On my Windows 10 system I have the following drive letters assigned:

  • C:\ SSD (The system drive)
  • D:\ HDD (has junction from C:\Users)
  • E:\ Blu-Ray optical drive
  • F:\ DVD optical drive
  • G:\ external HDD
  • I:\ through L:\ for card reader

Notice that H:\ is missing, which is by design. I do not want to use H: as a drive letter, as it causes problems with Radeon Settings. However, whenever I plug something in that has never been assigned a drive letter, the system assigns H:. Is there any way to get Windows 10 to never assign this drive letter?

I seem to remember a window in XP or 7 where you could uncheck certain drive letters, thereby making them unavailable, but I cannot find this in Windows 10 (and it may have been solely for the availability of network drive letters). Google searches have turned up some references to Disk Management, but that only allows one to remove a drive letter already assigned to a device. I also found a reference here on Superuser to "mountvol" but that doesn't seem to fit the bill either.

Edit:Here's a link to the problem-report opened on AMD's website. Their "solutions" aren't exactly helpful.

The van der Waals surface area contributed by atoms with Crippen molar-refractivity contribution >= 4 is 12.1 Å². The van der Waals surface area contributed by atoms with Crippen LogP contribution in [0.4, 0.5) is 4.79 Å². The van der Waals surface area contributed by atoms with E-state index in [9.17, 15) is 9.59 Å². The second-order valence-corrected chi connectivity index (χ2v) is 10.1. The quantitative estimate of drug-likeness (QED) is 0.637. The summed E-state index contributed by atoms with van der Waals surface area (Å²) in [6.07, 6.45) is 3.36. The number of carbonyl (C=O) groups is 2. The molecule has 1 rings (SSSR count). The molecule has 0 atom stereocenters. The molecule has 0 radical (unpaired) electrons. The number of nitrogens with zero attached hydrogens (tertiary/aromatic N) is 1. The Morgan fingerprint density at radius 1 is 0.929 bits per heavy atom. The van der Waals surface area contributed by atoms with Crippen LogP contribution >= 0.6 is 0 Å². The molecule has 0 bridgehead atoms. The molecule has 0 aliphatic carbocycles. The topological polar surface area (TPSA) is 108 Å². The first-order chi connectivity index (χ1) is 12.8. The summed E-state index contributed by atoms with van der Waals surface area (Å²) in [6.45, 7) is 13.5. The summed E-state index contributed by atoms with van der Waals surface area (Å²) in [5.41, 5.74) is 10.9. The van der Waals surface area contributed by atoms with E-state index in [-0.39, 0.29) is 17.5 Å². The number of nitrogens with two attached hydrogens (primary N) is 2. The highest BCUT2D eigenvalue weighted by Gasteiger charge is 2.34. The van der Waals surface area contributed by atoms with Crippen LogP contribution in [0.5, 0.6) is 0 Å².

• Have you looked over thewindowsclub.com/show-hide-a-drive-in-windows and in the Hide Drive using Windows Registry section see if that solution will work for your need? Jul 15, 2016 at 0:54
  • You should aim to fix the real problem, the "Radeon Settings" should care which drive letters you have. Jul 15, 2016 at 1:52
  • 1
    @Ƭᴇcʜιᴇ007, the problem appears to be a bug in the Radeon Settings program. As far as I know it has been reported to AMD, but they appear to be in no hurry to fix it. They may not even be able to reproduce it. I did not see it until installing Windows 10 and never saw it in Windows 7.
    – BillDOe
    Jul 15, 2016 at 5:05
  • @PIMP_JUICE_IT, the tools presented on that site only hide the drive letter (except for the registry fix, which didn't work on my Windows 10 machine), they don't prevent the system from assigning that drive letter when it sees a new drive and that drive letter is the next available.
    – BillDOe
    Jul 15, 2016 at 17:28
  • I don't have time to do a bunch of research on this now but there are many developers on here so maybe one of them know of a way and will give you some suggestions. I think the vendor needs to provide a solution to this issue if it's compatible with that OS rather than trying to make the Windows OS behave to accommodate what's listed as compatible otherwise with that OS. A drive mapping letter messing with settings of a Graphics Card is an issue with the graphics card, many companies use the "H" drive as the Home directory with logon scripts... This is a Strange issue I've not run into yet. Jul 15, 2016 at 17:36


You must log in to answer this question.

Browse other questions tagged .